The past few years have seen a huge rise in different training, nutrition and gear trends for athletes, especially runners. While some — like smarter fabrics for cooling and aiding recovery — seem like they’re here to stay, there are a few that experts really wish would just go away already.
We talked to experts and looked at recent studies to see what’s out of style for this running season. Here are five trends that have seen better days:
Intermittent fasting is still popular among athletes, but properly timing your eating to fuel your training is key here. A trend Dr. Stacy Sims would love to see disappear is this intermittent fasting or even multiple-day fasting that’s done with complete disregard for one’s training schedule. Doing a long or hard run ahead of breakfast in that “fasted state” will break your body down, not help you burn fat. (A slow, short run or walk is fine, but don’t go crazy.) Fuel for your training, and if you are experimenting with intermittent fasting, make sure your run time is in your feeding window, not outside.
“I know this may be an unpopular opinion, but I think it’s silly to go for a #RunStreak,” says Jonathan Levitt, longtime runner and owner of the hilarious Twitter handle @RestDayBrags. He adds that what he can’t stand is seeing people push through injury to meet an arbitrary goal — often ending up more injured in the process. “Oh, let me go run an arbitrary distance even though I’m sick/overtired/just flew cross-country/didn’t sleep/injured/whatever just so I can keep this streak going no matter what,” he jokes. “If you have long-term goals, you can’t think about instant gratification like that. I understand that for some it’s a way to keep themselves accountable to exercise, which is fine, but I think it’s silly to legitimately be training and streaking at the same time.”
It’s not to say that HFLC won’t work for some people — but the way it’s been written about and discussed in a lot of the athletic communities in recent years that has coaches cringing. For runners, particularly women runners, cutting carbs or dropping them to an extreme can be dangerous, and definitely won’t help you hit a PR. “Keto diets and HFLC diets are trends I don’t like,” says coach Heath Dotson. “These may work for ultra-endurance athletes, but on the whole, people need carbs. Performance in aerobic sports, running, cycling, swimming, rowing, reward those who can oxidize the most carbs, not the most fat. In general, keto and HFLC are detriments to performance at the elite or fast-amateur level.” (Levitt also jokes that the fear of carbs is the trend he’d love to see die.)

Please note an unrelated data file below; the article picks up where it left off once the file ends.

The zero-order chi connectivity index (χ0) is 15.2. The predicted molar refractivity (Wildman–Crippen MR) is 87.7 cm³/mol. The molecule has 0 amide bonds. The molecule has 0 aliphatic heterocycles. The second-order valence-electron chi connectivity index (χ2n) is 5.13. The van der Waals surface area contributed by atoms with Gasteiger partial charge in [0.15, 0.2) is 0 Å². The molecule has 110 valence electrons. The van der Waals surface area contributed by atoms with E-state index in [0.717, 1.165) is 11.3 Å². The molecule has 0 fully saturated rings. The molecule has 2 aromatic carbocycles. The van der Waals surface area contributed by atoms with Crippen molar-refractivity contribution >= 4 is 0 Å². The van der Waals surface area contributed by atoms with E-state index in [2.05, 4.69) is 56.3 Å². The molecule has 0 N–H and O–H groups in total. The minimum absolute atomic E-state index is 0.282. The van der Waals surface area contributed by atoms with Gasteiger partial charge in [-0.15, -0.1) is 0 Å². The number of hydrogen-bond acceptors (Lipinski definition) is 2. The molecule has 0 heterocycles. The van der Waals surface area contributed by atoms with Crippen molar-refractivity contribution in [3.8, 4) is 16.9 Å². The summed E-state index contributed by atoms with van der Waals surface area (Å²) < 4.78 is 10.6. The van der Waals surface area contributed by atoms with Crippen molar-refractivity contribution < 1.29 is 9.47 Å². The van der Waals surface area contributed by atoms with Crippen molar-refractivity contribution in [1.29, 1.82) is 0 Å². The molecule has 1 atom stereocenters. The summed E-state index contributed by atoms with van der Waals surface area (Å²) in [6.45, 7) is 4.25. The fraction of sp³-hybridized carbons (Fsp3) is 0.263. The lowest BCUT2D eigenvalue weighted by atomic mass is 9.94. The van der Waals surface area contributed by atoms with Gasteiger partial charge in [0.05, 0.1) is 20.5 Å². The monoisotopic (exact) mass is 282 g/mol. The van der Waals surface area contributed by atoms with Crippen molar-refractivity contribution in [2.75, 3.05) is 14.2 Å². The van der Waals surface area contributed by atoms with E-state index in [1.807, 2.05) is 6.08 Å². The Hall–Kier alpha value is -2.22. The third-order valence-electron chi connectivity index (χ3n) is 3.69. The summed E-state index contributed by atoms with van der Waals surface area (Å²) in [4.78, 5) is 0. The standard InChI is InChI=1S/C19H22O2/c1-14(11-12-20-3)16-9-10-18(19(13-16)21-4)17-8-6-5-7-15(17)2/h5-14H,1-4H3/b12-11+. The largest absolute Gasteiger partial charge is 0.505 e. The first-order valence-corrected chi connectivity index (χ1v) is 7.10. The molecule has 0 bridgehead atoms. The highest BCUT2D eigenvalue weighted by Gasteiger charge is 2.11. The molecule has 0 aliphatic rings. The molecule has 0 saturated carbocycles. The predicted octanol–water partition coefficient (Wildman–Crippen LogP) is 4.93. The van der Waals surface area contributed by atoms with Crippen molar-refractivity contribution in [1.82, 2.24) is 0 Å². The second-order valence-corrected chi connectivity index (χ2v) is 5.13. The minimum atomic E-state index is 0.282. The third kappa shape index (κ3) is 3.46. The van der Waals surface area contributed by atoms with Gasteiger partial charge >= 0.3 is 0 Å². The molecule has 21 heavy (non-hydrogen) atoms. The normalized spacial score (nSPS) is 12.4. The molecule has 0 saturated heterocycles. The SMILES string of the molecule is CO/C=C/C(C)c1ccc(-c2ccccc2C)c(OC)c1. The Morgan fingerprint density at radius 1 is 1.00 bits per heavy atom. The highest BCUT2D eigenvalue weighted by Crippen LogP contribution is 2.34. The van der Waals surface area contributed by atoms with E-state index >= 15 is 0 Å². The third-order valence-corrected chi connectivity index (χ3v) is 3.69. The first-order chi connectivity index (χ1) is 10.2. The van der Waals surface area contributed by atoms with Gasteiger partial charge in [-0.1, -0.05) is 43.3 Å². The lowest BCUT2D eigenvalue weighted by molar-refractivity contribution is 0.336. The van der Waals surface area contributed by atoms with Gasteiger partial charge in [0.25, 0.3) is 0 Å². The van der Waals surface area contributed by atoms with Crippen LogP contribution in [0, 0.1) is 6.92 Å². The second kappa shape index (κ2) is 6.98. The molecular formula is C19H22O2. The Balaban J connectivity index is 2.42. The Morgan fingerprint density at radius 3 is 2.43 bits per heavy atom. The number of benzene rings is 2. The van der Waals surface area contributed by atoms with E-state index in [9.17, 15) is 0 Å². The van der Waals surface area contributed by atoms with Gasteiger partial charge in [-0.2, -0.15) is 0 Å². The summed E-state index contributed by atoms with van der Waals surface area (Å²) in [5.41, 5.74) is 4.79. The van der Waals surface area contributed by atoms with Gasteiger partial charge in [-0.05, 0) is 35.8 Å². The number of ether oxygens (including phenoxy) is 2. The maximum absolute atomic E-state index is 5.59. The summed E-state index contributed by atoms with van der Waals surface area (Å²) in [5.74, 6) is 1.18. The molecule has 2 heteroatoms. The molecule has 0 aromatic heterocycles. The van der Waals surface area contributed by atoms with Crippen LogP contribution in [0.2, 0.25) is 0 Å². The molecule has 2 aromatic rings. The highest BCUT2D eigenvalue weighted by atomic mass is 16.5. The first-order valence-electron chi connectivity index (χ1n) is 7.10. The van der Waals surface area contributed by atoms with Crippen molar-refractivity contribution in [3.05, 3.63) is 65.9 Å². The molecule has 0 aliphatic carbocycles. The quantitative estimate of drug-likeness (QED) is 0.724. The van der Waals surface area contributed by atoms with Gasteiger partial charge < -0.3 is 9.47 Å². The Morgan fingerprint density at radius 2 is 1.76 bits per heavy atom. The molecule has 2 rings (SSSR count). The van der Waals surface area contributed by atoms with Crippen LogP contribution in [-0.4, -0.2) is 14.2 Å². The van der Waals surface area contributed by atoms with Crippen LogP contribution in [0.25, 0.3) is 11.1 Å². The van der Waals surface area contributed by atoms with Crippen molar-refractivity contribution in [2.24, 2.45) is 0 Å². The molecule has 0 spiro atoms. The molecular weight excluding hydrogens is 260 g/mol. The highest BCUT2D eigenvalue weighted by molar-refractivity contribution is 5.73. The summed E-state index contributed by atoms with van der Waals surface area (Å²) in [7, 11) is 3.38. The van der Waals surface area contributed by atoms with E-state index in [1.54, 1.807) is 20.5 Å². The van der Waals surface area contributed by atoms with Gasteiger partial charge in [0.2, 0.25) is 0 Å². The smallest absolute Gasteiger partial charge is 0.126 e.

Your ideal stride, as it turns out, is likely the one you’re already using. “People tend to figure out what works best for them,” says Dotson. “If there is an injury issue that keeps cropping up, there could be some need to look into it. But to simply change something for style — midfoot, forefoot versus heel strike, for instance — usually ends up with a person injured and slower.” (A shoe like UA’s new HOVR that can record stride rate and offer suggestions for a target range is a happy medium — it avoids changing how a runner runs, but can help make a runner move a bit more efficiently.)
While being an early bird is great, the trend that some coaches wish would die is the idea that he who runs earliest is the toughest. Rather, coaches are beginning to encourage runners to prioritize getting adequate sleep for proper recovery, and running at a time that suits their needs, versus one that looks coolest on social media. If the pre-dawn runs make you feel like a million dollars, stick with it. But if the 4 a.m. wake up is leaving you groggy through the rest of your day, take a pass.